Data ethics are becoming one of the Chief Data Officer’s core responsibilities, so if you haven't codified your approach to ethical considerations related to data, now is the time to start.

The problem is, most people don’t have more than a vague understanding of what data ethics is, even though they understand how important it is. Officially it’s defined as systemizing, defending, and recommending concepts of right and wrong conduct in relation to data, in particular personal data. I prefer Gartner’s data ethics definition as a system of values and moral principles related to the responsible collection, use and sharing of data. 

But even if your definition isn’t this specific or your understanding very deep, a fair-minded, morally driven use of data is critical for every individual and for every organization. Strong data ethics build stronger organizations. Here’s how:

  1. Data ethics help you remember the people behind the data. Working ethically with data means taking the time to understand how your data may impact other people. This data ethics principle stood out to me in the early days of reporting on COVID-19 when we saw infections and deaths represented as marks on a chart. But these were individuals and families, and data ethics are there to remind us to infuse humanity into our work. Cathy O'Neil's book Weapons of Math Destruction suggests a Hippocratic oath for data scientists, and I made this oath part of our values at a company where I recently worked. As a data scientist or analyst, you’re supposed to understand how your data is going to impact other people. And it's not just what the data is, it's how you talk about it and how it's implemented.

A few ways to get started: 

  • Put together a reading list on data ethics for your team.
  • Make a data ethics discussion part of your weekly or monthly team meeting agenda.
  • Deputize someone on your team to collect and share recent questionable data ethics examples in the world at large. You won’t have to search too long to find examples.
  1. Data ethics guide you in how to model your data. Karl Marx once said, “The road to hell is paved with good intentions,” and the same thing can be true of data. There's no data scientist in the world, I don't think, who sits down at their computer and says, “Today I think I’ll build an algorithm that discriminates against a certain population, and that creates systemic inequalities based on my model.” And yet these algorithms are created all the time. Why? Because most people think that data is objective, and it isn’t. Data ethics teach us to dig deeper when we hear responses such as, “Well, the model told me X, Y, and Z, so that’s just what the data said.” They also teach us not to cherry-pick the results of our models if they support a hypothesis that we like.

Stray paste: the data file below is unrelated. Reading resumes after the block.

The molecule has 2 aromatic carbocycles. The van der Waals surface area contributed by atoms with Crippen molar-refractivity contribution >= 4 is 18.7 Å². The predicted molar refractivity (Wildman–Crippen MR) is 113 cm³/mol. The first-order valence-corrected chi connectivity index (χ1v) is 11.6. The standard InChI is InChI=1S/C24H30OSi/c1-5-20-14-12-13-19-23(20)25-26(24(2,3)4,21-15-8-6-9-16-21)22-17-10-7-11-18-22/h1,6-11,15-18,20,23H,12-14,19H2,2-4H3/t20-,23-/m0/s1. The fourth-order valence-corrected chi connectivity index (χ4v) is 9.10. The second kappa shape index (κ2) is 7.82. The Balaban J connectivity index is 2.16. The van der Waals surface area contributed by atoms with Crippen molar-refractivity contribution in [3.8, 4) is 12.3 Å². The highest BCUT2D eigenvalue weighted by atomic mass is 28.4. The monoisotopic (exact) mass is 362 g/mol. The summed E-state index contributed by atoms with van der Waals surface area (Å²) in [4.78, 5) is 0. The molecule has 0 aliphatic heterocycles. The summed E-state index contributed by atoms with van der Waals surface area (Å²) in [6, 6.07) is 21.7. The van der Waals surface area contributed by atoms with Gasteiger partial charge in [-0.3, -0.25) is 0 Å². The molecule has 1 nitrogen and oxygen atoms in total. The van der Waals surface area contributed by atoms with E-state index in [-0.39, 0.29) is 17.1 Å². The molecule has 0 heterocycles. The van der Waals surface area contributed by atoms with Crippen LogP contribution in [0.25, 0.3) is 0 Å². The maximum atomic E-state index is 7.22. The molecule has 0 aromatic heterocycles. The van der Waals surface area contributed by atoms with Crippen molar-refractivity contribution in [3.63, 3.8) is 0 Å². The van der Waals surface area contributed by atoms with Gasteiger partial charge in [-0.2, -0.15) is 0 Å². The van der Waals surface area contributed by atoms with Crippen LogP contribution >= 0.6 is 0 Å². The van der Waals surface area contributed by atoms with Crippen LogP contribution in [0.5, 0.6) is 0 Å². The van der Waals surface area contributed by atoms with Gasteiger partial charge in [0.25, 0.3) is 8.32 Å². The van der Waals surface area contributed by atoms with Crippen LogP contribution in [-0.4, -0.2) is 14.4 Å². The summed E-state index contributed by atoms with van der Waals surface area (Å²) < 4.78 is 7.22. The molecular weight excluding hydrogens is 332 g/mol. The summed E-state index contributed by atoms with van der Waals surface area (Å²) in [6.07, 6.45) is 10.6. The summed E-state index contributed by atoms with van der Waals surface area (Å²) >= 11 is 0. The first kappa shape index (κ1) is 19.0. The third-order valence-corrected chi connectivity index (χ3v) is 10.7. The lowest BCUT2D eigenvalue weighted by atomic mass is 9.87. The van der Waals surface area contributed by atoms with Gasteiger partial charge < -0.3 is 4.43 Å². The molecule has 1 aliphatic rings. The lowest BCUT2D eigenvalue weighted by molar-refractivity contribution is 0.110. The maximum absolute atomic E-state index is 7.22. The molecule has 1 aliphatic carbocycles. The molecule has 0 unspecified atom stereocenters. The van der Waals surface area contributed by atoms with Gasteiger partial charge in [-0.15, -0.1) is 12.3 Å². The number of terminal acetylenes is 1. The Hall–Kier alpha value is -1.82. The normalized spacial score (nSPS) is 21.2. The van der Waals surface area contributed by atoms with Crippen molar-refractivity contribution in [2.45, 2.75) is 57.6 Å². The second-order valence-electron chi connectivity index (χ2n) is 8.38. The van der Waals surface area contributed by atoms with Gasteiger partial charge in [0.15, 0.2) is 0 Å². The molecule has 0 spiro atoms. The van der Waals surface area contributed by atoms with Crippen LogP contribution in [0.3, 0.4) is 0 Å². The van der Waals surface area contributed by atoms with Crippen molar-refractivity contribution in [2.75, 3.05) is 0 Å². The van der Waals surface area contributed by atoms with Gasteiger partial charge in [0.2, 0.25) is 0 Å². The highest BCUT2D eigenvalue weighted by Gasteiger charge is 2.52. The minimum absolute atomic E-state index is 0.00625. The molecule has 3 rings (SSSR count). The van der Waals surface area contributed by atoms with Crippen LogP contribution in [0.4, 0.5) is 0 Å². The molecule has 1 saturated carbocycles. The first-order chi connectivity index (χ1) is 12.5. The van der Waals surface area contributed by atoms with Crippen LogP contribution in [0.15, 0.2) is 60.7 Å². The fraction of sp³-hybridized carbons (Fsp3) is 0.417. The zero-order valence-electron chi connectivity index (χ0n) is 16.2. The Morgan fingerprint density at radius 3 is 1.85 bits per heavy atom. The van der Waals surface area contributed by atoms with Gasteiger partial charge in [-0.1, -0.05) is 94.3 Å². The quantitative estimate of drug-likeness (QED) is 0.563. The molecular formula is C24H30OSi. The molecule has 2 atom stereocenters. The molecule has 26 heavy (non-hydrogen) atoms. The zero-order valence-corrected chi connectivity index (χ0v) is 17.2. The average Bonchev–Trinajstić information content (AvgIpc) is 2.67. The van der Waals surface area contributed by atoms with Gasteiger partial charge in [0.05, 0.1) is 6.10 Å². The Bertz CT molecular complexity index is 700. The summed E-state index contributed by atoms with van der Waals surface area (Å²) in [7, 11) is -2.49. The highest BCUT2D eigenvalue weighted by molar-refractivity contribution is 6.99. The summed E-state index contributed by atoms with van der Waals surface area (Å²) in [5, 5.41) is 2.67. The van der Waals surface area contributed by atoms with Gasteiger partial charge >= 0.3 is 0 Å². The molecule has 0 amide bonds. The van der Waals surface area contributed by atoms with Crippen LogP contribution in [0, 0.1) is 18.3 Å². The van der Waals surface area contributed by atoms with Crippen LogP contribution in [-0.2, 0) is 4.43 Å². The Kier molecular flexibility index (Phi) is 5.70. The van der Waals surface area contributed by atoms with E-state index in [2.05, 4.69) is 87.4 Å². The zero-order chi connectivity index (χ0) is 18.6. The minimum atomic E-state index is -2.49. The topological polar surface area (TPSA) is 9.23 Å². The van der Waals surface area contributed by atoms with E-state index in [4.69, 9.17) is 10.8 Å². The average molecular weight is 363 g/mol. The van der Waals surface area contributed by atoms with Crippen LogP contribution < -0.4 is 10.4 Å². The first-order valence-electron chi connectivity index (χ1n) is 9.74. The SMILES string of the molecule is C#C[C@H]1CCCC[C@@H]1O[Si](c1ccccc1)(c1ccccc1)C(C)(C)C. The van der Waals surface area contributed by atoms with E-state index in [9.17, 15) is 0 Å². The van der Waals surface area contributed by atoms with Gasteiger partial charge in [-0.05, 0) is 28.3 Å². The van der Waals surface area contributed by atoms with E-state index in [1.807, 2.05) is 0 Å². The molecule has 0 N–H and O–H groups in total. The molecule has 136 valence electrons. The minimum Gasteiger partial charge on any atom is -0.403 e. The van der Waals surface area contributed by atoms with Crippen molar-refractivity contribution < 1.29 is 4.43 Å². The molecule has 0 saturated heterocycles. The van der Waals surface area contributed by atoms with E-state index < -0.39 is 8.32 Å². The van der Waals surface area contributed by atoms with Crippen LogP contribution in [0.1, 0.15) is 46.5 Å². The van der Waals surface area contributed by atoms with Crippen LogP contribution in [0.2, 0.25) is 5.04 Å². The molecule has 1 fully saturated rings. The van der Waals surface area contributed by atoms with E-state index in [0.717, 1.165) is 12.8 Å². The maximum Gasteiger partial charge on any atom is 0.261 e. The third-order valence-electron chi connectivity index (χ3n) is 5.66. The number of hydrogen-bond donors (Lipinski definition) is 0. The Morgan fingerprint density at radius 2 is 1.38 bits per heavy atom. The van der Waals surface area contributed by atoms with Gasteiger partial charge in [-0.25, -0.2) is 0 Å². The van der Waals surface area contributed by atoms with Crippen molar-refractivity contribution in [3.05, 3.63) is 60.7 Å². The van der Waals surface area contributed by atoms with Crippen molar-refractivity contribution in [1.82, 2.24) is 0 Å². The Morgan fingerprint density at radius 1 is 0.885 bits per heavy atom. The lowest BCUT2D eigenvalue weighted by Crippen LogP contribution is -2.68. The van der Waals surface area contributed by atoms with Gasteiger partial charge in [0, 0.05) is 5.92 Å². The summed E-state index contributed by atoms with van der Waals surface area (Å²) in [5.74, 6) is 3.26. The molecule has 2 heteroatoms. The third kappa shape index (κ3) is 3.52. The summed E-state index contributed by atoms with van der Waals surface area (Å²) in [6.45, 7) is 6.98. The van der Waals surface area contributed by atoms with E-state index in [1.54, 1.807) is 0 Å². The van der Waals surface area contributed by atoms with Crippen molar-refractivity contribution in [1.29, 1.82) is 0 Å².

A few ways to get started: 

  • Work on a plan to operationalize machine learning and AI in a way that encourages more ethical use and treatment of data.
  • Look for unspoken or implied assumptions that might be driving the design and presentation of your data. For example: if you test a facial recognition tool on 80,000 male faces but only 5,000 female faces, don’t expect equal accuracy in your results. 
  • Establish data governance standards in regard to data collection ethics. For example, set standards that allow for securing informed consent for data collection, anonymizing PII (personally identifiable information) and ensuring legal compliance.
  1. Data ethics demand that we set the highest standards for our use of data. Data ethics in practice are a function of your own self-discipline. Some possess this discipline more than others, but that’s not to say that it can’t be learned. As data leaders, we owe it to our organizations to drive ethical standards all the way across the business. That means having conversations with peers about data definition, capture, use, and sharing. It also means crafting policies that help us manage data based on its ethical implications. 

A few ways to get started: 

  • Conduct cross-functional meetings on organizational data standards that include Legal, Finance, Marketing, Product Development, and other areas that have a particular focus on data.
  • Appoint or hire a chief ethics officer to make data ethics a more singular focus.
  • Call out and reward team members who demonstrate the high data ethics standards your organization values. 

Of course, we don’t want to run every shred of data through a painstaking clinical trials-like process that slows business to a crawl, but we also can’t afford to forget that data increasingly shapes our credit worthiness, our ability to buy a house, and even funding from our governments based on census results.

In the absence of national oversight bodies that govern the ethical use of data, we need to become more serious about holding ourselves and our organizations to high standards and calling out instances where data is used to exclude or deceive. In my mind that’s the only way forward.